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Now that we've heard from a long-time critic of conservative black churches that oppose homosexuality, can we assume that an interview with a supporter of their position is in the works? Or are we supposed to believe that Ms. Butler is speaking as an objective scholar, that the religious stance that God opposes homosexuality has been objectively determined by scholarship to be wrong, and she's just speaking on the basis of objective facts? If that's the position of Being (the show), it should be made explicit, since it's a controversial view that would be determining content. If it isn't the position of the show, then the issue of fairness and balance should be obvious.

It's not unusual for journalists trying to promote their own views, consciously or not, to find experts who will say what they want to say, and to not bother with experts who will say the opposite. That seems to have happened recently at Being (the show) with regard to embryonic stem cell research. Is that what happened here too? Can Ms. Moos see that she has plainly privileged the liberal views she holds while suppressing the conservative views she opposes? And not only in regard to homosexuality but also hierarchies and other issues? Isn't that a problem? Among other things, won't it tend to exclude from the community of the show conservatives whose views are suppressed while giving liberals whose views are privileged a false sense of security about their views?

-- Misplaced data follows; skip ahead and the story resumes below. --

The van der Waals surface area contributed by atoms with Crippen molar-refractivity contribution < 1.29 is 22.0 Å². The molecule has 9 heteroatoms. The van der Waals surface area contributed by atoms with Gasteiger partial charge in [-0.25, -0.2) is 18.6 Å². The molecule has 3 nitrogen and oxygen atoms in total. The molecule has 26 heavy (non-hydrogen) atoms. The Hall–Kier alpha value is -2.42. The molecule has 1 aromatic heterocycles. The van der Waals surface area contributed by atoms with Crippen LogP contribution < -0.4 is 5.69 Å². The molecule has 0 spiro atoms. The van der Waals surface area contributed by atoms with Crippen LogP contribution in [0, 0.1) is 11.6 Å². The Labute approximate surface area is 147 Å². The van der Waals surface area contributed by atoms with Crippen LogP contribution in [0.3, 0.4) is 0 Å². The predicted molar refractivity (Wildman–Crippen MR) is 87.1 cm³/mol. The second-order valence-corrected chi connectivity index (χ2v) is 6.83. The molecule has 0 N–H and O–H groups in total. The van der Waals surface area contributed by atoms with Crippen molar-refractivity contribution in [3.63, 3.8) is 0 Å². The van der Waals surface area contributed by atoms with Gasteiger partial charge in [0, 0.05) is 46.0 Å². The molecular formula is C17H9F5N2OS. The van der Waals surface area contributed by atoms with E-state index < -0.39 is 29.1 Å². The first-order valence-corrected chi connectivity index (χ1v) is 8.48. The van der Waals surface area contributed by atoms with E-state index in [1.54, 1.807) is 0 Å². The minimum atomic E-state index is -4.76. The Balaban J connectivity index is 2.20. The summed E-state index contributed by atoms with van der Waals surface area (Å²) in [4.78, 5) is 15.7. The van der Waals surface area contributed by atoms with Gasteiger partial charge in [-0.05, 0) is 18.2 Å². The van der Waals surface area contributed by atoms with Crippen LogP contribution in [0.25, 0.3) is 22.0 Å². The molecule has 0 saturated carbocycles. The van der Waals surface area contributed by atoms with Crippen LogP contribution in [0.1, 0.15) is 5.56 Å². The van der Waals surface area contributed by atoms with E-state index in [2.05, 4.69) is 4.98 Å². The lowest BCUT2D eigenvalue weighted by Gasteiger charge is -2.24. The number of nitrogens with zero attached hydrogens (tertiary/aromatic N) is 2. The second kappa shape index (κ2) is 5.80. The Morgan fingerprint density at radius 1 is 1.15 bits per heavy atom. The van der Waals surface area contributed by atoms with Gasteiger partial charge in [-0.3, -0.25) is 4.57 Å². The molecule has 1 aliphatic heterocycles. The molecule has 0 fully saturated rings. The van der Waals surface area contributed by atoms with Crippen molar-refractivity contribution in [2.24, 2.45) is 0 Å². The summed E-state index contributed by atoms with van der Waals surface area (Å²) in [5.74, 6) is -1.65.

On hierarchies, it's worth notice that Being (the show) is itself a hierarchy, one with significant power that assumes a certain leadership mantle (perhaps even a prophetic one). While there may be some self-awareness about it, and efforts to include listeners in the power structure, the hierarchy still remains firmly in place, with few checks and balances (beyond strictly voluntary ones). I hope this doesn't mean Being is arguably ineffective at best and criminal at worst. Perhaps I've misunderstood Moos's view.